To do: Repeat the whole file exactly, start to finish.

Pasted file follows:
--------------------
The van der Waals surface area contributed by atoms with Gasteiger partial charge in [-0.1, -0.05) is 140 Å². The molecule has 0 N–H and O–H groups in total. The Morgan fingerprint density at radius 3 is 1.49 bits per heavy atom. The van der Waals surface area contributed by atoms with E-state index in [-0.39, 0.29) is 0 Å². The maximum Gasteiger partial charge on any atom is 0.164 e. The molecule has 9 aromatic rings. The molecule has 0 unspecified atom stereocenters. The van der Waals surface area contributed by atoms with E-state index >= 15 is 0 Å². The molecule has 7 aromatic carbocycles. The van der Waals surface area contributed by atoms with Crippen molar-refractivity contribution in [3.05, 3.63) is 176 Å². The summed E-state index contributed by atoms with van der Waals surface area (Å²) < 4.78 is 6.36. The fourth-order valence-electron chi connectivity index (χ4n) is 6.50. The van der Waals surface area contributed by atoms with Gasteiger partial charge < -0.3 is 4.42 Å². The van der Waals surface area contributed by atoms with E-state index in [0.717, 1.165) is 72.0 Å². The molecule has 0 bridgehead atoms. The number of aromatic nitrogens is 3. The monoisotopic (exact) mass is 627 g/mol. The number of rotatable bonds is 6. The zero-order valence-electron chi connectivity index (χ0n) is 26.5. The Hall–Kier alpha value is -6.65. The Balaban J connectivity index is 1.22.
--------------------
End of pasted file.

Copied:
The van der Waals surface area contributed by atoms with Gasteiger partial charge in [-0.1, -0.05) is 140 Å². The molecule has 0 N–H and O–H groups in total. The Morgan fingerprint density at radius 3 is 1.49 bits per heavy atom. The van der Waals surface area contributed by atoms with E-state index in [-0.39, 0.29) is 0 Å². The maximum Gasteiger partial charge on any atom is 0.164 e. The molecule has 9 aromatic rings. The molecule has 0 unspecified atom stereocenters. The van der Waals surface area contributed by atoms with E-state index >= 15 is 0 Å². The molecule has 7 aromatic carbocycles. The van der Waals surface area contributed by atoms with Crippen molar-refractivity contribution in [3.05, 3.63) is 176 Å². The summed E-state index contributed by atoms with van der Waals surface area (Å²) < 4.78 is 6.36. The fourth-order valence-electron chi connectivity index (χ4n) is 6.50. The van der Waals surface area contributed by atoms with Gasteiger partial charge < -0.3 is 4.42 Å². The van der Waals surface area contributed by atoms with E-state index in [0.717, 1.165) is 72.0 Å². The molecule has 0 bridgehead atoms. The number of aromatic nitrogens is 3. The monoisotopic (exact) mass is 627 g/mol. The number of rotatable bonds is 6. The zero-order valence-electron chi connectivity index (χ0n) is 26.5. The Hall–Kier alpha value is -6.65. The Balaban J connectivity index is 1.22.